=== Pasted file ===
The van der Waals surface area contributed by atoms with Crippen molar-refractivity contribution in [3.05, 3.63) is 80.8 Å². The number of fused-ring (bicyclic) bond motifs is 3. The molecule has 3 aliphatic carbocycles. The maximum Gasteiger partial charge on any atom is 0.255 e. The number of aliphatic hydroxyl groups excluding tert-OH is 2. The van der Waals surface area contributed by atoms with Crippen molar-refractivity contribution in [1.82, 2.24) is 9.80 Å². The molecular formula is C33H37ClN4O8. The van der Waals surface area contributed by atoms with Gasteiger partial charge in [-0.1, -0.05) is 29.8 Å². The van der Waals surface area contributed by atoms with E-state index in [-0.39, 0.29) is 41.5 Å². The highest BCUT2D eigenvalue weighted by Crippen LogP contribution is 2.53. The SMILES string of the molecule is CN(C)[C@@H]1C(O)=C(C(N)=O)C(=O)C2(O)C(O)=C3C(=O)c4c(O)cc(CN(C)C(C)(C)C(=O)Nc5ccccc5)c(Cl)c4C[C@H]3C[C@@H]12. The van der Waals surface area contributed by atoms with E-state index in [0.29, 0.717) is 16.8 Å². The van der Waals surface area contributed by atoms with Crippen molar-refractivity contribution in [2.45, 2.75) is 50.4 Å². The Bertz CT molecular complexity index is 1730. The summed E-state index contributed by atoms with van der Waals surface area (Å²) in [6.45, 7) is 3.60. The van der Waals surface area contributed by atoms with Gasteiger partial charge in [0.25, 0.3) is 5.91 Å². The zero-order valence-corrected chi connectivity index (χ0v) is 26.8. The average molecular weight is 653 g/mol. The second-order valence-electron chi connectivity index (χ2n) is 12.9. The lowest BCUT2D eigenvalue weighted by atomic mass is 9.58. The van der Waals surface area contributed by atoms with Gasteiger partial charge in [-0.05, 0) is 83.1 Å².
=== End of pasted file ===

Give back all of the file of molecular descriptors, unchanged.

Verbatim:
The van der Waals surface area contributed by atoms with Crippen molar-refractivity contribution in [3.05, 3.63) is 80.8 Å². The number of fused-ring (bicyclic) bond motifs is 3. The molecule has 3 aliphatic carbocycles. The maximum Gasteiger partial charge on any atom is 0.255 e. The number of aliphatic hydroxyl groups excluding tert-OH is 2. The van der Waals surface area contributed by atoms with Crippen molar-refractivity contribution in [1.82, 2.24) is 9.80 Å². The molecular formula is C33H37ClN4O8. The van der Waals surface area contributed by atoms with Gasteiger partial charge in [-0.1, -0.05) is 29.8 Å². The van der Waals surface area contributed by atoms with E-state index in [-0.39, 0.29) is 41.5 Å². The highest BCUT2D eigenvalue weighted by Crippen LogP contribution is 2.53. The SMILES string of the molecule is CN(C)[C@@H]1C(O)=C(C(N)=O)C(=O)C2(O)C(O)=C3C(=O)c4c(O)cc(CN(C)C(C)(C)C(=O)Nc5ccccc5)c(Cl)c4C[C@H]3C[C@@H]12. The van der Waals surface area contributed by atoms with E-state index in [0.29, 0.717) is 16.8 Å². The van der Waals surface area contributed by atoms with Crippen molar-refractivity contribution in [2.45, 2.75) is 50.4 Å². The Bertz CT molecular complexity index is 1730. The summed E-state index contributed by atoms with van der Waals surface area (Å²) in [6.45, 7) is 3.60. The van der Waals surface area contributed by atoms with Gasteiger partial charge in [0.25, 0.3) is 5.91 Å². The zero-order valence-corrected chi connectivity index (χ0v) is 26.8. The average molecular weight is 653 g/mol. The second-order valence-electron chi connectivity index (χ2n) is 12.9. The lowest BCUT2D eigenvalue weighted by atomic mass is 9.58. The van der Waals surface area contributed by atoms with Gasteiger partial charge in [-0.05, 0) is 83.1 Å².